Langston Hughes's literary and ideological turn in the early 1930s : poetry as a means to understanding and conceptualizing the poet's identity and self-development

Source document: Theory and Practice in English Studies. 2019, vol. 8, iss. 2, pp. [61]-77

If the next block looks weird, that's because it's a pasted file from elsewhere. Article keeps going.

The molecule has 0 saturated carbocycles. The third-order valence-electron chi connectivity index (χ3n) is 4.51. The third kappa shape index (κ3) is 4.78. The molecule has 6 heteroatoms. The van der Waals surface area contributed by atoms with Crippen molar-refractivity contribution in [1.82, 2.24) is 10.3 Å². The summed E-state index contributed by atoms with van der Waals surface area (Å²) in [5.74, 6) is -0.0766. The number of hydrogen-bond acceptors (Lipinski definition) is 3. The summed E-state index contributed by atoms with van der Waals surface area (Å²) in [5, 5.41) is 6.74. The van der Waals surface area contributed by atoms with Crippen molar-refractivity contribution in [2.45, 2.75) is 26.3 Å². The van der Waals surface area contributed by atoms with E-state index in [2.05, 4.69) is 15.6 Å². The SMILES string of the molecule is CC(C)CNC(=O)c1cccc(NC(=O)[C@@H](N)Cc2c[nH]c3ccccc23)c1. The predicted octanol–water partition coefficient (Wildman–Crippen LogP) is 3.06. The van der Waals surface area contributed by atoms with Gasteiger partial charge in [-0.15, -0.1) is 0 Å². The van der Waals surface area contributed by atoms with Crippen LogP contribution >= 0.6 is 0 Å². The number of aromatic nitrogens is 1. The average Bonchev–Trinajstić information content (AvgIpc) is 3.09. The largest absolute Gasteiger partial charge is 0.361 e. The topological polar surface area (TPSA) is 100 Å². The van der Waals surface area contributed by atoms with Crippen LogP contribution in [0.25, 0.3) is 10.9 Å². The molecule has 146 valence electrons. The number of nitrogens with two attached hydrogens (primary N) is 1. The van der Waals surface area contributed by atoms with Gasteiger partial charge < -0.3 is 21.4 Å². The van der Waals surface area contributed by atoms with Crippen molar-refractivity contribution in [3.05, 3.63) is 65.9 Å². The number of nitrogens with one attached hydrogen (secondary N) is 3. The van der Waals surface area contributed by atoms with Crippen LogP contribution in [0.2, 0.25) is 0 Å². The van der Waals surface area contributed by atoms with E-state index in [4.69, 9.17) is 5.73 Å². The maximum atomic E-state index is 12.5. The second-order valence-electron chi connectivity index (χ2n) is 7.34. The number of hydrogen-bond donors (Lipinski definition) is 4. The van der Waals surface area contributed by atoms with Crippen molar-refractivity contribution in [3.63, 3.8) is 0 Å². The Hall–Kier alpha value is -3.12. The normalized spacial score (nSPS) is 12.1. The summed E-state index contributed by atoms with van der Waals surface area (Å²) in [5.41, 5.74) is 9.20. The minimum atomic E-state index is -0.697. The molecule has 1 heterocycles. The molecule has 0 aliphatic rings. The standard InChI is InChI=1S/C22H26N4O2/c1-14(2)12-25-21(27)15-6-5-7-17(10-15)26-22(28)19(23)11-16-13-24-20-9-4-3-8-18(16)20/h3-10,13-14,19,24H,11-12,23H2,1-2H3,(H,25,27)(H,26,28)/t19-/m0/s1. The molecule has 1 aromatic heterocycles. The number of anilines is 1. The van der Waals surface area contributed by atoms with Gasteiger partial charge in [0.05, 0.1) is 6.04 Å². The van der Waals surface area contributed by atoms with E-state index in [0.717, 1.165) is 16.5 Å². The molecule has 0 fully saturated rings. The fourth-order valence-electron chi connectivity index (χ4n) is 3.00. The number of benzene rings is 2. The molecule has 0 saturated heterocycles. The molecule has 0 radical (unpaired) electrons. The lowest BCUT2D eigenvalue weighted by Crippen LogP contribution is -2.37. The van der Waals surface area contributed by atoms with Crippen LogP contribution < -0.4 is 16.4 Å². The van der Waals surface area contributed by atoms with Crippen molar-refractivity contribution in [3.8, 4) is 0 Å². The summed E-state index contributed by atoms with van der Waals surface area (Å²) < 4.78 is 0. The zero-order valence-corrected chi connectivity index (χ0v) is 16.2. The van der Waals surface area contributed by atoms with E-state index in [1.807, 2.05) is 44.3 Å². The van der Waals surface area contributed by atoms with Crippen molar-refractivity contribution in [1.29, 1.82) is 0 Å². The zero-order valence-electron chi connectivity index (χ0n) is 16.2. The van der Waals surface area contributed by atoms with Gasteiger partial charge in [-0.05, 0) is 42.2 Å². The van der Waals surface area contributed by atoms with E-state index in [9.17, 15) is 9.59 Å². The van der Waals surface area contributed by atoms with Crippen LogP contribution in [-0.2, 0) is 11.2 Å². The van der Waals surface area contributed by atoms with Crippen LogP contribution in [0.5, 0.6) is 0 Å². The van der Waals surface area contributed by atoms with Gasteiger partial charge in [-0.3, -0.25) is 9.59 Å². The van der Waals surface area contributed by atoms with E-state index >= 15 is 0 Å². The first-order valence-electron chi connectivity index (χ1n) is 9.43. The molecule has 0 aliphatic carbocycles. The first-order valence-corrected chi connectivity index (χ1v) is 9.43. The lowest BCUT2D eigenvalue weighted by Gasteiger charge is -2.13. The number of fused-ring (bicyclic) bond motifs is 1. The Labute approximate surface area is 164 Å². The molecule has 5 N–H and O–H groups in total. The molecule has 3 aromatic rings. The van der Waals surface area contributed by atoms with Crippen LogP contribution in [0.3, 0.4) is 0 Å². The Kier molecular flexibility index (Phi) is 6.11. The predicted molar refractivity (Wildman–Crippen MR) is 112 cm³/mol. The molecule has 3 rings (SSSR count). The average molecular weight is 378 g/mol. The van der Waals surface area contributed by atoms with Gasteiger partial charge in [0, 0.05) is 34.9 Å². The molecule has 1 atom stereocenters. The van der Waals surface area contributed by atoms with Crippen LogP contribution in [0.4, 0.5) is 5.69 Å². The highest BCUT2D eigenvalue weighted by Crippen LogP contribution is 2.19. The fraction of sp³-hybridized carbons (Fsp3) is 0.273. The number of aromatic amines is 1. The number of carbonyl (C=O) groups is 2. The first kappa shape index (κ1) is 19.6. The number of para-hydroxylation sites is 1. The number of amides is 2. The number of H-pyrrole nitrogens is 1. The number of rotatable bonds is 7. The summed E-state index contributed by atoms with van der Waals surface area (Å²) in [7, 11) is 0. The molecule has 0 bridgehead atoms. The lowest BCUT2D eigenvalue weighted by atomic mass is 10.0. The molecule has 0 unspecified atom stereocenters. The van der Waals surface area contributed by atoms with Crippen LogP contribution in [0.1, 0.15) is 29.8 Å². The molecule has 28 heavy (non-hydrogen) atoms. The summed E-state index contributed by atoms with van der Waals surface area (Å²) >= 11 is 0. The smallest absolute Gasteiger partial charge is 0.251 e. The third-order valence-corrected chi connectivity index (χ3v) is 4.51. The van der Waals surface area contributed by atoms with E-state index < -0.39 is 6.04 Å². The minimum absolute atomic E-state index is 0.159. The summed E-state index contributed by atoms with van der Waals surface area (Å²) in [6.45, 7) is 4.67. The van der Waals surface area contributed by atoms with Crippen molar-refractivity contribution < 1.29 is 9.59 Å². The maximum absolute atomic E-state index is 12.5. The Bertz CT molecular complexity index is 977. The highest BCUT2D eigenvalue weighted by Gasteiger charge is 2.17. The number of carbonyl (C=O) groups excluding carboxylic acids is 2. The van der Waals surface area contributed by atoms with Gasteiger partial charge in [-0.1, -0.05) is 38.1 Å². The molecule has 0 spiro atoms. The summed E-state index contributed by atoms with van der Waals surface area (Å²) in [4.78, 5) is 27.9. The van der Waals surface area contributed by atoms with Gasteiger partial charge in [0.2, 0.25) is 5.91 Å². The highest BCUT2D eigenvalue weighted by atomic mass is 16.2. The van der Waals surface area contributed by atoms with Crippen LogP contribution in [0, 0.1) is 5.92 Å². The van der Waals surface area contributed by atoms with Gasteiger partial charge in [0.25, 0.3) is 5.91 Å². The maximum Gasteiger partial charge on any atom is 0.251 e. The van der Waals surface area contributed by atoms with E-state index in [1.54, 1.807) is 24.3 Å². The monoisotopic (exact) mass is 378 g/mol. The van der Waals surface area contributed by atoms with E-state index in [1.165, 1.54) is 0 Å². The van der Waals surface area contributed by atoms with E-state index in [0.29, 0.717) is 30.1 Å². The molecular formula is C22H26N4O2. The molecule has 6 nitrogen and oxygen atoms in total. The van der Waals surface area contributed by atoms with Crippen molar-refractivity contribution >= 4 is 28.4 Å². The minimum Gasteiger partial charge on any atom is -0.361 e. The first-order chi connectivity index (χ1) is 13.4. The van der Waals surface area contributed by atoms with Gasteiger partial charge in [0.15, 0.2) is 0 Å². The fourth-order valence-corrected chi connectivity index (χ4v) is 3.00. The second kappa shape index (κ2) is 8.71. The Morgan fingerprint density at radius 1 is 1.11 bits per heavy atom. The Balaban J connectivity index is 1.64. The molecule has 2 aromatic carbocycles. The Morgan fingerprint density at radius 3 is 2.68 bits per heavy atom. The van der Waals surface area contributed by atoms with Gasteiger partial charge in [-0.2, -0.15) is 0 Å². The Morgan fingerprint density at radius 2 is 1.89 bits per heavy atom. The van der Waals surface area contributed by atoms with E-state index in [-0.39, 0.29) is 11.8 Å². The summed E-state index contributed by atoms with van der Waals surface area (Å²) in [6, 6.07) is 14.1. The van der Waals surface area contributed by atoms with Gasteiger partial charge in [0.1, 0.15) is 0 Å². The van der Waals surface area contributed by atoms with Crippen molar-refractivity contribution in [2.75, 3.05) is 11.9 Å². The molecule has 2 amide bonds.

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The connection between narratives, or other means of discourse production, such as poetry, and the capacity of self-development bring to light the extent to which the stories we tell become part of ourselves. Stories can indeed be instrumental in the stability and change of the self if we consider that the construction of narratives constitutes an engine for self-development and a tool for creating a sense of identity (Mclean, Pasupathi and Pals 2006). The poetic onset of the commonly named leading voice of the Harlem Renaissance, Langston Hughes (1902–1967), was based on a strong sense of race pride chiefly focused on depicting the everyday lives of blacks living under the shadow of racism, oppression and injustice. Frustration, subjugation and despondency together with feelings of resilience are featured as the centerpiece of his work during these years. However, towards the end of the 1920s and the beginning of the 1930s, Hughes "redirected his approach towards a more internationalist view" (Rampersad 2002, 266). His open sympathy to Communist ideology and his condemnation of imperialism were the inspirational bases of his revolutionary red poetry. This study aims to illustrate in terms of social, political, and ideological grounds how this author exemplified this new perspective through the development of a new revolutionary poetry. The deep understanding of his unprecedented literary turn will shed some light on the whys and wherefores of his refinement as a poet and will give clear proof of the way in which his poetry helped to develop a sense of self-identity and encompassed an engine for self-development.
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